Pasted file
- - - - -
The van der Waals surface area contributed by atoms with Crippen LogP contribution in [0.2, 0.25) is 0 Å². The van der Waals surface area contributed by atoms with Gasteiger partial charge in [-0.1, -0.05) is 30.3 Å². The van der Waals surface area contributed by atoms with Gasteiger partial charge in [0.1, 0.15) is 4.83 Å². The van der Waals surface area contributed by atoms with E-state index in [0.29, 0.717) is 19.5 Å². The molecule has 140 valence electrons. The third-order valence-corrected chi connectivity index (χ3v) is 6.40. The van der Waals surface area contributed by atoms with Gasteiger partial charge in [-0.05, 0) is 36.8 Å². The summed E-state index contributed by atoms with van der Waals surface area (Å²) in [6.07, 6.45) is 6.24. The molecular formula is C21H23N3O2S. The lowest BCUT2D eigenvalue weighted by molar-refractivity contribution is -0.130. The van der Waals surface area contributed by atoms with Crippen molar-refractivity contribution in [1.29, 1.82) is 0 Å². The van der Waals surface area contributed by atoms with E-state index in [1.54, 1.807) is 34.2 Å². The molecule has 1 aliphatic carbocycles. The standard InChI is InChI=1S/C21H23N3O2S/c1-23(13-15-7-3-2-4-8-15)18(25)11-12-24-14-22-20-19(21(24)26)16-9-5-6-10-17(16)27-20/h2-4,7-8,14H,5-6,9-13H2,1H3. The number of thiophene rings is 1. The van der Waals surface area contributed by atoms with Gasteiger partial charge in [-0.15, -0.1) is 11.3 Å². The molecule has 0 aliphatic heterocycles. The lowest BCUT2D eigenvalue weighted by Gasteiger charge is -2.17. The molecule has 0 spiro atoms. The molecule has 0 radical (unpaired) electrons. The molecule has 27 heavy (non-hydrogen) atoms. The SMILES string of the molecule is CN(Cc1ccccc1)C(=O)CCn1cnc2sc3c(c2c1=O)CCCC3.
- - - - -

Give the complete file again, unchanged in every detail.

The van der Waals surface area contributed by atoms with Crippen LogP contribution in [0.2, 0.25) is 0 Å². The van der Waals surface area contributed by atoms with Gasteiger partial charge in [-0.1, -0.05) is 30.3 Å². The van der Waals surface area contributed by atoms with Gasteiger partial charge in [0.1, 0.15) is 4.83 Å². The van der Waals surface area contributed by atoms with E-state index in [0.29, 0.717) is 19.5 Å². The molecule has 140 valence electrons. The third-order valence-corrected chi connectivity index (χ3v) is 6.40. The van der Waals surface area contributed by atoms with Gasteiger partial charge in [-0.05, 0) is 36.8 Å². The summed E-state index contributed by atoms with van der Waals surface area (Å²) in [6.07, 6.45) is 6.24. The molecular formula is C21H23N3O2S. The lowest BCUT2D eigenvalue weighted by molar-refractivity contribution is -0.130. The van der Waals surface area contributed by atoms with Crippen molar-refractivity contribution in [1.29, 1.82) is 0 Å². The van der Waals surface area contributed by atoms with E-state index in [1.54, 1.807) is 34.2 Å². The molecule has 1 aliphatic carbocycles. The standard InChI is InChI=1S/C21H23N3O2S/c1-23(13-15-7-3-2-4-8-15)18(25)11-12-24-14-22-20-19(21(24)26)16-9-5-6-10-17(16)27-20/h2-4,7-8,14H,5-6,9-13H2,1H3. The number of thiophene rings is 1. The van der Waals surface area contributed by atoms with Gasteiger partial charge in [-0.15, -0.1) is 11.3 Å². The molecule has 0 aliphatic heterocycles. The lowest BCUT2D eigenvalue weighted by Gasteiger charge is -2.17. The molecule has 0 spiro atoms. The molecule has 0 radical (unpaired) electrons. The molecule has 27 heavy (non-hydrogen) atoms. The SMILES string of the molecule is CN(Cc1ccccc1)C(=O)CCn1cnc2sc3c(c2c1=O)CCCC3.